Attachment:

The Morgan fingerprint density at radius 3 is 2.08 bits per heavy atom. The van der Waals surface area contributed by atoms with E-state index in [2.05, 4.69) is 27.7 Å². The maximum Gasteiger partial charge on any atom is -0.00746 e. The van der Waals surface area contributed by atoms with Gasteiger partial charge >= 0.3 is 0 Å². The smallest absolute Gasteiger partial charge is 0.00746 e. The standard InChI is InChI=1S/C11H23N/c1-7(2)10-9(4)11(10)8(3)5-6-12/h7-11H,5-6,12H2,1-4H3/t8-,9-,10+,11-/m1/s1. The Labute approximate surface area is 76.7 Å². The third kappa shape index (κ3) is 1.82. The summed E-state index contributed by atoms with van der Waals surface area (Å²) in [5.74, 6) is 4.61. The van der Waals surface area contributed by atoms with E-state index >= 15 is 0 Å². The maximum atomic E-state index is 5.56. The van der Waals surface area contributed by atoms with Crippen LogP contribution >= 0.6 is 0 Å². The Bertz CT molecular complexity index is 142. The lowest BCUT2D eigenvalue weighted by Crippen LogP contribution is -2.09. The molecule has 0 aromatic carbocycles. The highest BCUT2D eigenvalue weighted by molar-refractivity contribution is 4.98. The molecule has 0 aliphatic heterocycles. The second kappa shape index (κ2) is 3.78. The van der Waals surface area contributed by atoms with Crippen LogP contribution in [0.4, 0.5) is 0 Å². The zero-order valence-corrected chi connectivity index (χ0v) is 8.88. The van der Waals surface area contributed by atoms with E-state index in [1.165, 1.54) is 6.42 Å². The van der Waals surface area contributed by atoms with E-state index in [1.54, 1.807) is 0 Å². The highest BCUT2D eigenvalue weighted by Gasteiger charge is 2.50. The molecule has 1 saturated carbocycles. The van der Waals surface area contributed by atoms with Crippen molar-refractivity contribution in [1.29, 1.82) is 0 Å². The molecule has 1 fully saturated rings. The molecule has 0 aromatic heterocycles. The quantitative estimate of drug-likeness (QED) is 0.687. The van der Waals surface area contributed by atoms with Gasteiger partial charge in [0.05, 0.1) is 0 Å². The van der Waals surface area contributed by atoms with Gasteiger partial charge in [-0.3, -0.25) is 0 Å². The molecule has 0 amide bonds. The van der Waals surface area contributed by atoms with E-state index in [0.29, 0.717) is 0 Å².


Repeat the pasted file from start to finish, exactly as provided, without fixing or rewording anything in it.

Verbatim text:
The Morgan fingerprint density at radius 3 is 2.08 bits per heavy atom. The van der Waals surface area contributed by atoms with E-state index in [2.05, 4.69) is 27.7 Å². The maximum Gasteiger partial charge on any atom is -0.00746 e. The van der Waals surface area contributed by atoms with Gasteiger partial charge >= 0.3 is 0 Å². The smallest absolute Gasteiger partial charge is 0.00746 e. The standard InChI is InChI=1S/C11H23N/c1-7(2)10-9(4)11(10)8(3)5-6-12/h7-11H,5-6,12H2,1-4H3/t8-,9-,10+,11-/m1/s1. The Labute approximate surface area is 76.7 Å². The third kappa shape index (κ3) is 1.82. The summed E-state index contributed by atoms with van der Waals surface area (Å²) in [5.74, 6) is 4.61. The van der Waals surface area contributed by atoms with E-state index >= 15 is 0 Å². The maximum atomic E-state index is 5.56. The van der Waals surface area contributed by atoms with Crippen LogP contribution >= 0.6 is 0 Å². The Bertz CT molecular complexity index is 142. The lowest BCUT2D eigenvalue weighted by Crippen LogP contribution is -2.09. The molecule has 0 aromatic carbocycles. The highest BCUT2D eigenvalue weighted by molar-refractivity contribution is 4.98. The molecule has 0 aliphatic heterocycles. The second kappa shape index (κ2) is 3.78. The van der Waals surface area contributed by atoms with Crippen LogP contribution in [0.4, 0.5) is 0 Å². The zero-order valence-corrected chi connectivity index (χ0v) is 8.88. The van der Waals surface area contributed by atoms with E-state index in [1.165, 1.54) is 6.42 Å². The van der Waals surface area contributed by atoms with E-state index in [1.54, 1.807) is 0 Å². The highest BCUT2D eigenvalue weighted by Gasteiger charge is 2.50. The molecule has 1 saturated carbocycles. The van der Waals surface area contributed by atoms with Crippen molar-refractivity contribution in [1.29, 1.82) is 0 Å². The molecule has 1 fully saturated rings. The molecule has 0 aromatic heterocycles. The quantitative estimate of drug-likeness (QED) is 0.687. The van der Waals surface area contributed by atoms with Gasteiger partial charge in [0.05, 0.1) is 0 Å². The van der Waals surface area contributed by atoms with Gasteiger partial charge in [-0.3, -0.25) is 0 Å². The molecule has 0 amide bonds. The van der Waals surface area contributed by atoms with E-state index in [0.29, 0.717) is 0 Å².